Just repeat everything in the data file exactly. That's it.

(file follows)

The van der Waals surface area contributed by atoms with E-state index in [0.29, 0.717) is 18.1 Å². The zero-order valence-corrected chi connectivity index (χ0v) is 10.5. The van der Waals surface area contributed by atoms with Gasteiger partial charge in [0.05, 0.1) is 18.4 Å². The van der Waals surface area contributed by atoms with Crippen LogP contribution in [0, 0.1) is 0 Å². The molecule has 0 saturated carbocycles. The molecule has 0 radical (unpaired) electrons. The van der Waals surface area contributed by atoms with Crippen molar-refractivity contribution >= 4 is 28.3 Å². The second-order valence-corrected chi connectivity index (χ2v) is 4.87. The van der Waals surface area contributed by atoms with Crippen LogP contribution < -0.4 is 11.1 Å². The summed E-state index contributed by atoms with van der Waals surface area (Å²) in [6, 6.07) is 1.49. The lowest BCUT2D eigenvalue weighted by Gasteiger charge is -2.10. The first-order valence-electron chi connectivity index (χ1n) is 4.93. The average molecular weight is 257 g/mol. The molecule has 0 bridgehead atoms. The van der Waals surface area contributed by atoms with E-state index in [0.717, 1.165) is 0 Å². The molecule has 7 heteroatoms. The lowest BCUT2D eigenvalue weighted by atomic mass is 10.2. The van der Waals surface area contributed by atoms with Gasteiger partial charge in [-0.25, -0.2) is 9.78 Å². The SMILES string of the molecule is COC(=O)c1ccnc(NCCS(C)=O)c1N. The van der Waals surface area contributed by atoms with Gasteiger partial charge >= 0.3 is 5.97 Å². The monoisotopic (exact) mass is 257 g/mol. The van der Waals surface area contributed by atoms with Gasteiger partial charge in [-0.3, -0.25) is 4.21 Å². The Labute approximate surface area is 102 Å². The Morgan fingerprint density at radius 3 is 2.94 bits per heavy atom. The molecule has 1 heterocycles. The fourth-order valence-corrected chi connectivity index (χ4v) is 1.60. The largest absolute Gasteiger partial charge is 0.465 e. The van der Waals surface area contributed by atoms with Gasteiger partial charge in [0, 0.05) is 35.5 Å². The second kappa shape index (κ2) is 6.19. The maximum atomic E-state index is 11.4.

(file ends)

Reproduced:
The van der Waals surface area contributed by atoms with E-state index in [0.29, 0.717) is 18.1 Å². The zero-order valence-corrected chi connectivity index (χ0v) is 10.5. The van der Waals surface area contributed by atoms with Gasteiger partial charge in [0.05, 0.1) is 18.4 Å². The van der Waals surface area contributed by atoms with Crippen LogP contribution in [0, 0.1) is 0 Å². The molecule has 0 saturated carbocycles. The molecule has 0 radical (unpaired) electrons. The van der Waals surface area contributed by atoms with Crippen molar-refractivity contribution >= 4 is 28.3 Å². The second-order valence-corrected chi connectivity index (χ2v) is 4.87. The van der Waals surface area contributed by atoms with Crippen LogP contribution < -0.4 is 11.1 Å². The summed E-state index contributed by atoms with van der Waals surface area (Å²) in [6, 6.07) is 1.49. The lowest BCUT2D eigenvalue weighted by Gasteiger charge is -2.10. The first-order valence-electron chi connectivity index (χ1n) is 4.93. The average molecular weight is 257 g/mol. The molecule has 0 bridgehead atoms. The van der Waals surface area contributed by atoms with E-state index in [0.717, 1.165) is 0 Å². The molecule has 7 heteroatoms. The lowest BCUT2D eigenvalue weighted by atomic mass is 10.2. The van der Waals surface area contributed by atoms with Gasteiger partial charge in [-0.25, -0.2) is 9.78 Å². The SMILES string of the molecule is COC(=O)c1ccnc(NCCS(C)=O)c1N. The van der Waals surface area contributed by atoms with Gasteiger partial charge >= 0.3 is 5.97 Å². The monoisotopic (exact) mass is 257 g/mol. The van der Waals surface area contributed by atoms with Gasteiger partial charge in [-0.3, -0.25) is 4.21 Å². The Labute approximate surface area is 102 Å². The Morgan fingerprint density at radius 3 is 2.94 bits per heavy atom. The molecule has 1 heterocycles. The fourth-order valence-corrected chi connectivity index (χ4v) is 1.60. The largest absolute Gasteiger partial charge is 0.465 e. The van der Waals surface area contributed by atoms with Gasteiger partial charge in [0, 0.05) is 35.5 Å². The second kappa shape index (κ2) is 6.19. The maximum atomic E-state index is 11.4.